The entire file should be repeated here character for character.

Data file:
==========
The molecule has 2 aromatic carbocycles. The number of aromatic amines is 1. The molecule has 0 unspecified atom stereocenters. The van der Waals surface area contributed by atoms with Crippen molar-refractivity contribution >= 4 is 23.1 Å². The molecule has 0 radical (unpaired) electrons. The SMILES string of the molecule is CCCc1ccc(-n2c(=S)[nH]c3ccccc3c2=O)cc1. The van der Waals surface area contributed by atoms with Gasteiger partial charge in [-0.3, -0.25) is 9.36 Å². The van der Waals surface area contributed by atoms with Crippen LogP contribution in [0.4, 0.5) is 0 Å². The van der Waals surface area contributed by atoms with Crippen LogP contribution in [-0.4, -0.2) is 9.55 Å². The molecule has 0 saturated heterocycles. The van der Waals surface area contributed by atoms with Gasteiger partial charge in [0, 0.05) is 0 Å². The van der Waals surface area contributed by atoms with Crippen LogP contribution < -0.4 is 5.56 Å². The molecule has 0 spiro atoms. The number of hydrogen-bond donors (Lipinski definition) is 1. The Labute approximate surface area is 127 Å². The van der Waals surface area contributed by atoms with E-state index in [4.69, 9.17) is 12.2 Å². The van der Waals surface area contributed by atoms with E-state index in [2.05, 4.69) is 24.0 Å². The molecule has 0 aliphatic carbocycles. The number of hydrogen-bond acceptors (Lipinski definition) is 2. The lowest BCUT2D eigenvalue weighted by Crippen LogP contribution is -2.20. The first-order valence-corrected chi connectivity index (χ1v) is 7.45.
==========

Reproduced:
The molecule has 2 aromatic carbocycles. The number of aromatic amines is 1. The molecule has 0 unspecified atom stereocenters. The van der Waals surface area contributed by atoms with Crippen molar-refractivity contribution >= 4 is 23.1 Å². The molecule has 0 radical (unpaired) electrons. The SMILES string of the molecule is CCCc1ccc(-n2c(=S)[nH]c3ccccc3c2=O)cc1. The van der Waals surface area contributed by atoms with Gasteiger partial charge in [-0.3, -0.25) is 9.36 Å². The van der Waals surface area contributed by atoms with Crippen LogP contribution in [0.4, 0.5) is 0 Å². The van der Waals surface area contributed by atoms with Crippen LogP contribution in [-0.4, -0.2) is 9.55 Å². The molecule has 0 saturated heterocycles. The van der Waals surface area contributed by atoms with Gasteiger partial charge in [0, 0.05) is 0 Å². The van der Waals surface area contributed by atoms with Crippen LogP contribution < -0.4 is 5.56 Å². The molecule has 0 spiro atoms. The number of hydrogen-bond donors (Lipinski definition) is 1. The Labute approximate surface area is 127 Å². The van der Waals surface area contributed by atoms with E-state index in [4.69, 9.17) is 12.2 Å². The van der Waals surface area contributed by atoms with E-state index in [2.05, 4.69) is 24.0 Å². The molecule has 0 aliphatic carbocycles. The number of hydrogen-bond acceptors (Lipinski definition) is 2. The lowest BCUT2D eigenvalue weighted by Crippen LogP contribution is -2.20. The first-order valence-corrected chi connectivity index (χ1v) is 7.45.